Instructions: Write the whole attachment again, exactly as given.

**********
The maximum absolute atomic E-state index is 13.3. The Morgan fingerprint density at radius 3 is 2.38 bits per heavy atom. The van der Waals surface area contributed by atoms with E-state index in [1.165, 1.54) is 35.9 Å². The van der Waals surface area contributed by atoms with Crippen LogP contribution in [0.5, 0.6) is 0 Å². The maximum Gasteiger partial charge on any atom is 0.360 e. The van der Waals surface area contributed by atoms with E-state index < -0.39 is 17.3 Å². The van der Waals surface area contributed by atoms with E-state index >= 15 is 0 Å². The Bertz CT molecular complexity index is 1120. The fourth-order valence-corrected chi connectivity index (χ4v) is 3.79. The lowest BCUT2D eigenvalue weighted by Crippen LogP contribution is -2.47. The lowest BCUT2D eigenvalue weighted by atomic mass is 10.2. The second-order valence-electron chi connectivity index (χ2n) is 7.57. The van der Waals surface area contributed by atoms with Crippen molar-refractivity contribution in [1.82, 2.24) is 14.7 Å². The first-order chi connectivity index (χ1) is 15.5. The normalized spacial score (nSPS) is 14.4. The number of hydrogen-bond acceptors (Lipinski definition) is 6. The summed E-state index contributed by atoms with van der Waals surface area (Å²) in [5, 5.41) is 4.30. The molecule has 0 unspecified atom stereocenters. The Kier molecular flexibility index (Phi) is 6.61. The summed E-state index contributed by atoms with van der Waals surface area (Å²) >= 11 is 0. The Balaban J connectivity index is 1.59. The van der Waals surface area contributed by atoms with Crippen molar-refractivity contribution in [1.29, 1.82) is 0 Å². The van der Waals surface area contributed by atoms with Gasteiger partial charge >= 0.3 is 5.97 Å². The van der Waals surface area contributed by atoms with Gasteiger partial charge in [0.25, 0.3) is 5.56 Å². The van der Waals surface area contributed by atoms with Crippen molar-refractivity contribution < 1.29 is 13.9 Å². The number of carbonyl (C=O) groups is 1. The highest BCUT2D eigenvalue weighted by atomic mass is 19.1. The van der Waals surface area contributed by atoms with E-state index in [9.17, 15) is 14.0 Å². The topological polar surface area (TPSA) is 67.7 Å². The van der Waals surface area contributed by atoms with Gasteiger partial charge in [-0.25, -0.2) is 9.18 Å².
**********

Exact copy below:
The maximum absolute atomic E-state index is 13.3. The Morgan fingerprint density at radius 3 is 2.38 bits per heavy atom. The van der Waals surface area contributed by atoms with E-state index in [1.165, 1.54) is 35.9 Å². The van der Waals surface area contributed by atoms with Crippen LogP contribution in [0.5, 0.6) is 0 Å². The maximum Gasteiger partial charge on any atom is 0.360 e. The van der Waals surface area contributed by atoms with E-state index < -0.39 is 17.3 Å². The van der Waals surface area contributed by atoms with E-state index >= 15 is 0 Å². The Bertz CT molecular complexity index is 1120. The fourth-order valence-corrected chi connectivity index (χ4v) is 3.79. The lowest BCUT2D eigenvalue weighted by Crippen LogP contribution is -2.47. The lowest BCUT2D eigenvalue weighted by atomic mass is 10.2. The second-order valence-electron chi connectivity index (χ2n) is 7.57. The van der Waals surface area contributed by atoms with Crippen molar-refractivity contribution in [1.82, 2.24) is 14.7 Å². The first-order chi connectivity index (χ1) is 15.5. The normalized spacial score (nSPS) is 14.4. The number of hydrogen-bond acceptors (Lipinski definition) is 6. The summed E-state index contributed by atoms with van der Waals surface area (Å²) in [5, 5.41) is 4.30. The molecule has 0 unspecified atom stereocenters. The Kier molecular flexibility index (Phi) is 6.61. The summed E-state index contributed by atoms with van der Waals surface area (Å²) >= 11 is 0. The Balaban J connectivity index is 1.59. The van der Waals surface area contributed by atoms with Crippen molar-refractivity contribution in [1.29, 1.82) is 0 Å². The van der Waals surface area contributed by atoms with Gasteiger partial charge >= 0.3 is 5.97 Å². The van der Waals surface area contributed by atoms with Gasteiger partial charge in [0.25, 0.3) is 5.56 Å². The van der Waals surface area contributed by atoms with Crippen molar-refractivity contribution < 1.29 is 13.9 Å². The number of carbonyl (C=O) groups is 1. The highest BCUT2D eigenvalue weighted by atomic mass is 19.1. The van der Waals surface area contributed by atoms with E-state index in [9.17, 15) is 14.0 Å². The topological polar surface area (TPSA) is 67.7 Å². The van der Waals surface area contributed by atoms with Gasteiger partial charge in [-0.25, -0.2) is 9.18 Å².